Tidal used to feature a digital music store, but it shut down in late 2022.

The community built around Qobuz is appealing as well. The service launched Qobuz Club, a social platform for subscribers. You can use it to connect with other music fans, discover new songs, and discuss equipment. Qobuz also supports collaborative playlists, a feature you won’t find on Tidal.

Qobuz supports collaborative playlists.
Qobuz supports collaborative playlists.

Meanwhile, Tidal offers a suite of intriguing features that will appeal to anyone who listens to a lot of music online. These include:

  • Lyrics: you can listen to song lyrics in real-time via the app
  • Transfer music: users can import playlists, albums, and artists from other services
  • My Activity: the mobile app shows HiFi Plus subscriber stats like your most streamed artists
  • Tidal Connect: stream your music on compatible devices without leaving the mobile app
  • Live: Tidal lets HiFi Plus subscribers live stream DJ sessions for other users

Unfortunately, you won’t find features like these on Qobuz.

Verdict: Which is more worth it?

Winner: Tidal

Tidal packs more additional features meant to enhance your listening experience. However, if you buy a lot of music and don’t care about extras, Qobuz is the obvious pick.

See how Tidal’s additional features compare to YouTube Music’s in our comprehensive review of both apps.

How Much Do Qobuz and Tidal Pay Artists?

Artist royalties have always been a point of contention with dedicated fans who rely on streaming platforms to get their fix. Thankfully, Qobuz and Tidal make strides to compensate artists for their hard work:

PlatformPay per streamStreams to get $1,000
Apple Music$0.01100,000
Amazon Music$0.004250,000
YouTube Music$0.008125,000

Calculating royalties isn’t an exact science since it can depend on a variety of factors like user location and subscription type. Still, data places Tidal at a fairly generous $0.013 pay-per-stream rate in 2023. In other words, it pays more than popular services like Spotify or Apple Music.

For a while, Tidal also implemented Direct Artists Payouts (DAP), a program that enabled artists to gain additional revenue on top of royalties. Basically, 10% of the subscription fee of a user on the HiFi Plus tier would go to the individual’s most-listened artist each month.

However, it looks like the program wasn’t fruitful, as Tidal decided to shut it down starting April 2023. Instead, the service will invest more in Tidal Rising, the program that supports emerging artists.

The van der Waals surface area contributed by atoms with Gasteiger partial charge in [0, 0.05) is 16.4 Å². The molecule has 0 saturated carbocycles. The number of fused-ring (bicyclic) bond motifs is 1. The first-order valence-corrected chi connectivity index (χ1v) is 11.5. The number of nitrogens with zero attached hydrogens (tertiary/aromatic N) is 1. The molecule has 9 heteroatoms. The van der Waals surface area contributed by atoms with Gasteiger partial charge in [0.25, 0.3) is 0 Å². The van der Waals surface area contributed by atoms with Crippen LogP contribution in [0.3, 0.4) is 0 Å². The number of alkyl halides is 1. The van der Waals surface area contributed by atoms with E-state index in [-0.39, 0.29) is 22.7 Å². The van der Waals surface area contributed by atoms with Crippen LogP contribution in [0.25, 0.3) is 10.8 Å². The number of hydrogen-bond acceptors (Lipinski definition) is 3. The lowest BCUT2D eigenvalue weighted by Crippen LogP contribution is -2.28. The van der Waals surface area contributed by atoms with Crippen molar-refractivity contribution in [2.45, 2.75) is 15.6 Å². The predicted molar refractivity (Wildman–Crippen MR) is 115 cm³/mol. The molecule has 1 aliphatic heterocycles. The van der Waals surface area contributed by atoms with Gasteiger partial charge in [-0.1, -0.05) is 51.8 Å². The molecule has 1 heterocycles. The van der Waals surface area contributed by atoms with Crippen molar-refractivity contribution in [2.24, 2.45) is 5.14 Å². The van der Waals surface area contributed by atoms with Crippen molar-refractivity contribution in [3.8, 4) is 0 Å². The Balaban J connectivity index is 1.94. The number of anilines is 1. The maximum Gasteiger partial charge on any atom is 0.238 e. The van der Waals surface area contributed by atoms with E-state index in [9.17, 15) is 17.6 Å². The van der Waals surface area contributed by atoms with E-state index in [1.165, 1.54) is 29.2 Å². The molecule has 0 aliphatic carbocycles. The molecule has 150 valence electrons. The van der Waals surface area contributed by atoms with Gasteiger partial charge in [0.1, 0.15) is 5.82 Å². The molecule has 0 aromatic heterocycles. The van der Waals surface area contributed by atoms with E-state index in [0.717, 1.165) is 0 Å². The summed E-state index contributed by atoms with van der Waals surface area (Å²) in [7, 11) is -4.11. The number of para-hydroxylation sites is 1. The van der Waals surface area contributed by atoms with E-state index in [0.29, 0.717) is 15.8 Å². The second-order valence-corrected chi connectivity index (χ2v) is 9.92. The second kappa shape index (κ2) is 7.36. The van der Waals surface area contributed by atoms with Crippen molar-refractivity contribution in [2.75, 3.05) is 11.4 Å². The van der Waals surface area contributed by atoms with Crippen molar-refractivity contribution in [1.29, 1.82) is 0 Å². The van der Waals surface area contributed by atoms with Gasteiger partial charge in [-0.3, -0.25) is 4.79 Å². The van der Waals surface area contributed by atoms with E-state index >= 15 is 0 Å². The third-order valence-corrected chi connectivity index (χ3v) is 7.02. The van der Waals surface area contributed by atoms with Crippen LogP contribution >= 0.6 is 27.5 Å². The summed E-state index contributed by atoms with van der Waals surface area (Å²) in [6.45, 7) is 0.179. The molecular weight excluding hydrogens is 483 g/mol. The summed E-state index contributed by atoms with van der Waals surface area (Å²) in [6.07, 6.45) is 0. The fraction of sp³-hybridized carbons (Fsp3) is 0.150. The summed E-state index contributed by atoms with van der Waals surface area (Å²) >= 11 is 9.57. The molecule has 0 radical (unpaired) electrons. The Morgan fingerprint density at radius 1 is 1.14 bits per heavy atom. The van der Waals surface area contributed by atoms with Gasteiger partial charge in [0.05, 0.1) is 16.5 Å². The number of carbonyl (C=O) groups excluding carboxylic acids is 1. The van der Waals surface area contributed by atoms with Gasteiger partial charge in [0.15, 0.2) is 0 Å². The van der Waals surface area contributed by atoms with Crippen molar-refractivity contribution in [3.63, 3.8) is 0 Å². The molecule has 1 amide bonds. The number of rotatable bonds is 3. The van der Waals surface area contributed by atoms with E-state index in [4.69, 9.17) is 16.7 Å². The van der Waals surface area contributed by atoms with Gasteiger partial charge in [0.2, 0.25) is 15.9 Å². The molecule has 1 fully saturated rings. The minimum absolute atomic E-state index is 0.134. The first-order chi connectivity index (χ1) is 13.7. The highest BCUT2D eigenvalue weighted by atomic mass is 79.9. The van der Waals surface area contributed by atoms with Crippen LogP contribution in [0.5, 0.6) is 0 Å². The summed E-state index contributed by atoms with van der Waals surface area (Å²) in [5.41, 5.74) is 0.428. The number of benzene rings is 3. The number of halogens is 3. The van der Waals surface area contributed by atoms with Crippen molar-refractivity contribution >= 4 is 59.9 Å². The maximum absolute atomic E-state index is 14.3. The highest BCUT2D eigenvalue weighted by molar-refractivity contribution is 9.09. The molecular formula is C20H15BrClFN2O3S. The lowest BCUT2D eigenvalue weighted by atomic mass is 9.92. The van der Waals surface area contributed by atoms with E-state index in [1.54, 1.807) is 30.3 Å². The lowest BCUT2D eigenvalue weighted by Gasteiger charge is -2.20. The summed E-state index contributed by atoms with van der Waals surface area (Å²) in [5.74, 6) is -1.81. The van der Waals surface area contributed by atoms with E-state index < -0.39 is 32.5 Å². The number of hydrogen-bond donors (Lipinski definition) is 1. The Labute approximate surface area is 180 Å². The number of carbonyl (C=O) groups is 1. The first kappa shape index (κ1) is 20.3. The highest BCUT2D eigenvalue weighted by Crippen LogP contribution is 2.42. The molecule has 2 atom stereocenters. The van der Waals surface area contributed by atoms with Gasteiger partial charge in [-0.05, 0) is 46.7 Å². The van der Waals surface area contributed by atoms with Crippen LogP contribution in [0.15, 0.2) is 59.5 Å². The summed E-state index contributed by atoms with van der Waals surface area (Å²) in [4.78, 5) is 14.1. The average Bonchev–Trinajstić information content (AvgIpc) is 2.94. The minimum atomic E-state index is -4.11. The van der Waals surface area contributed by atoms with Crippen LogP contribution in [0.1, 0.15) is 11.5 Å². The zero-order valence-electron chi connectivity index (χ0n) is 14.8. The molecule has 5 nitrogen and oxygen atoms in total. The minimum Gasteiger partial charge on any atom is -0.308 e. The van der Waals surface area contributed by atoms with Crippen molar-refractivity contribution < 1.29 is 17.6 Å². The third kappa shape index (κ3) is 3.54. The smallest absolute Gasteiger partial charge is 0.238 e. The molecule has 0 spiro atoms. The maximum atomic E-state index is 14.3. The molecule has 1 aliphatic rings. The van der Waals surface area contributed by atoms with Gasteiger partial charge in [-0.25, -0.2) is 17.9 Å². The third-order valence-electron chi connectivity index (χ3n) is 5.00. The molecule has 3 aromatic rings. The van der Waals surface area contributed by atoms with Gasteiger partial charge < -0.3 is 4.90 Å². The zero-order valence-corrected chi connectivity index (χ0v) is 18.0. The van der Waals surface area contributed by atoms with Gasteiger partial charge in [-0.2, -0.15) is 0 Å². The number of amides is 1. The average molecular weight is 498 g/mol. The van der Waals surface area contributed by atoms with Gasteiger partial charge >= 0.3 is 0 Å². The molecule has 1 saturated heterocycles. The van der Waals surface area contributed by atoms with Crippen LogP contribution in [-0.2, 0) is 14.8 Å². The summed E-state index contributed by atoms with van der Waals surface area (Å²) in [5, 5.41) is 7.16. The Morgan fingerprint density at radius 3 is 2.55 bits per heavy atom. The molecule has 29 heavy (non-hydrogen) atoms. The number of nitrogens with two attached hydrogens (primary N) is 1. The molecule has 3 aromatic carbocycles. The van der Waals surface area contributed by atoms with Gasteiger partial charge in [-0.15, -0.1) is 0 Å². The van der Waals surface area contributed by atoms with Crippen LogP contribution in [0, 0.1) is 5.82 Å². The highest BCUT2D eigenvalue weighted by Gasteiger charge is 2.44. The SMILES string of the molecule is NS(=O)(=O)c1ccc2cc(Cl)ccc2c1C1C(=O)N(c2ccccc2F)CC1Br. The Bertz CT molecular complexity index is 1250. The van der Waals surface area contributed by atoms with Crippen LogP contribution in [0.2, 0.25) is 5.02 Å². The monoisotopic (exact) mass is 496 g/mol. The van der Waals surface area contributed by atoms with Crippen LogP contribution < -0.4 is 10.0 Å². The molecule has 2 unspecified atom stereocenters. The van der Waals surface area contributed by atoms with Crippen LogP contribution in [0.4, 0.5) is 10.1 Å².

Tidal partnered with Universal in early 2023 to develop a new economic model for music streaming that would better benefit artists.

Qobuz is similarly invested in compensating artists. While there’s no official information on payout rates, it was estimated that the service paid around $0.043 per stream in 2018. The rate places it higher than Spotify.

The platform doesn’t have as many subscribers as its competitors, but fees are higher, which can impact royalties. While some users believe the pay-per-stream rate to be lower now, hard data on the topic isn’t available at the time of writing.

Qobuz made it a point to support artists during the Covid-19 pandemic by paying out 100% of revenue from new subscribers to rightsholders for a limited time.

Verdict: Which is more worth it?

Winner: Tidal

While both platforms make it a point to support artists, Tidal has the edge by being more transparent regarding royalties and payment methods.

Curious about how Tidal’s royalties compare to that of Deezer? Take a look at our comprehensive comparison of both apps to see how they differ!

Which Should You Go For?

Great content libraryGreat content library
Excellent sound qualityExcellent sound quality
Music videos, podcasts, editorials, concertsMusic-focused editorial content
Free planMusic store
Better music discoveryQobuz Club (a community that promotes connections between music enthusiasts)
Extra features like Lyrics, Tidal Connect, and My ActivityLocal file playback

Bottom line: Tidal and Qobuz will both appeal to audiophiles who value sound quality. Which of them you choose will depend on what type of consumer you are.

If you’re looking for extras like Lyrics, personalized recommendations, or listening stats, Tidal should be more up your alley. The service will likely appeal to users on a budget as well, thanks to its lower price point and free plan.

Qobuz, meanwhile, will charm fans who care about music above all else. If you want to purchase albums and are keen to connect with like-minded individuals who share your passion for flawless audio, this might just be the service for you.


By now, you can hopefully tell whether Tidal or Qobuz can better cater to your music needs.

Ideally, you can weigh the pros and cons of each platform and make a more informed choice. If you still have doubts, both services offer a generous month-long free trial. You can test them out and determine which you like more.

Have you already decided between Tidal and Qobuz? Let us know which factors impacted you most! We’re always scouring the comment section for your feedback.

đź’¬ Conversation: 12 comments

  1. Thanks for your interesting comparison review.
    I subscribed to Tidal Masters for about a year and similarly for Qobuz Sublime. I also used Amazon HD sub for 4 months. Finally we have family Spotify.